Unless…unless this wasteland was part of the game of whatever creature held his son in its grip. Unless this was as much a prison as Loki’s paralyzed body.
The sound of screaming split the air and Odin spun to face it: a crescendoing sound that ascended to a howl of absolute agony that seemed to go on and on, and if Odin was grateful that he could not hear words in it that did not mean he could not recognize the sound of his child in pain.
“Loki,” he breathed, and would have run – only to stop just in time before he stepped into one of the treacherous bubbling pools of poison that blended perfectly into the ground. No, he could not run. No matter how much he might wish, he would have to be careful.
So he walked. Walked as he had once wandered the Realms as a young man, but now through his son’s despoiled mindscape. He could see nothing of beauty anywhere around him, only this rocky, poisoned ruin – and there was nothing else, only him and Loki’s cries, growing ever louder, far away and all-consuming, each one cutting deep, to the bone.
(How could he ever have convinced himself that he was indifferent?)
Odin reached a jagged path and began to climb the uneven steps. He was perhaps halfway to the summit, the screaming growing ever louder, when silence suddenly fell. Odin stopped, cold seeping into his chest, and he felt the world – shudder around him, like an earthquake but somehow more complete. He hastened his pace, anger intensifying along with dread. He almost missed the screams.
They did not begin again by the time Odin reached the top of the stairs. He stood at the mouth of a cavern, and inside he could see a figure with its back to him, robed and hooded. In front of it-
It seemed to take too long to understand what he was seeing, as though he could only take it in in pieces. Odin could not see his face, but he knew Loki nonetheless, knew his son, hung like a side of meat, a hook driven through his shoulder, limp toes just barely dragging on the floor.
For a moment – an eternity too long – Odin stood frozen. The robed figure moved, one hand reaching to touch Loki’s face. “Beg,” it hissed.
“Please,” Loki said, his voice raw and shattered. “No more. Please.”
Whatever force had held Odin still shattered. “You,” he said, and almost did not recognize the sound of his own voice, thick with fury. “You will not touch my son.”
The hooded figure turned, but slowly, as though it did not see any need to rush. I will see that it knows fear before I am done, Odin thought coldly. “Odin Allfather,” it said, voice peculiarly sibilant, as though not quite shaped for the words. “How unexpected. The hour is late in which you finally attend this pup’s cries.”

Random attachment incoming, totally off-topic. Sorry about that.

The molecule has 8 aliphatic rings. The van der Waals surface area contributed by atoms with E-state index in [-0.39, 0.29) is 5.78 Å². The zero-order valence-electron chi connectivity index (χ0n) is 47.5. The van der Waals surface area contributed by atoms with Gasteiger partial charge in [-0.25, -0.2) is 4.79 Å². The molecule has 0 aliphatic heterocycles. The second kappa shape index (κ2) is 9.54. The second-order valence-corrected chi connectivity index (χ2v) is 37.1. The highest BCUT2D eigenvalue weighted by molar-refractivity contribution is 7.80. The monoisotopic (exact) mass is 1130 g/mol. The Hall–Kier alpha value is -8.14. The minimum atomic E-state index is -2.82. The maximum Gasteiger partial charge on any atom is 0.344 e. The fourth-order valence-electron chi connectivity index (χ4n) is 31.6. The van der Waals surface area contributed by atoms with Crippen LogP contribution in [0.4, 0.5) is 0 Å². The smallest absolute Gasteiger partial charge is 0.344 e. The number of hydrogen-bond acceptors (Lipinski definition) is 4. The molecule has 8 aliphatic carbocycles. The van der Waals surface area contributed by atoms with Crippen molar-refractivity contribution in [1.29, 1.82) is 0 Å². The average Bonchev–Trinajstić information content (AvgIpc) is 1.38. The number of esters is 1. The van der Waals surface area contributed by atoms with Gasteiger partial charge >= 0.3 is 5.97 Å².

Odin did not stop moving. Did not blink, and did not bother to speak again. He might not have used his craft in decades, having other powers at his disposal, but that did not mean he had forgotten how. He cast, and fire sprang up around the intruder.
His spell did not give it pause. It doused his flames and answered with a casting to sap his will, to bring on despair and for a moment it sucked at him (too late, too little, you have failed as father and as king)-
He shook it off and countered, trying to turn back this magic on the creature, to invade its mind the way it had invaded Loki’s, but even as he tried he recoiled. Something was there, something awful and rotten.
The creature rasped a laugh. “I serve my master’s will, Odin Allfather,” it said. “As does he,” and when it glanced at Loki he twisted weakly, whimpered.
Once, in his prime, Odin had been known for his battle-fury. It was that which came upon him now, and he struck with a roar, no finesse, nothing but raw force as he bore ever nearer until at last he held the creature by its throat. He did not know its face. He did not care. Its skin smoked under his hand.
“Let your master hear me,” Odin growled. “He has challenged Odin, son of Bor, and Allfather of Asgard. If ever he should seek to touch Loki Odinson again, I will wipe him utterly from existence so that not even memory remains.”
The searing blast of power left only a crumbling skeleton behind. The mortal form in life would fare no better.
But the creature was almost forgotten when Odin turned looking for his son.
Loki had not moved. He was not struggling, just hung there, limp and motionless. The fury melted away, leaving Odin cold. It had not been so long, he told himself, but a full day…and time could seem malleable, in dreams, particularly under the control of those with the power to manipulate them. Too late, but this time it was not a spell of despair but rather only his own thought.
Was this his punishment for avoiding facing Loki? To be faced with losing him, and realize that there was still grief to be had?
He moved toward Loki slowly, wary that his son might lash out, but he did not. He flinched when Odin reached out, but no more than that. The hook remained, jutting out of Loki’s flesh. He had hoped it would vanish with the death of the creature, but apparently he was not to be so fortunate. Odin inhaled slowly and let it out even more slowly.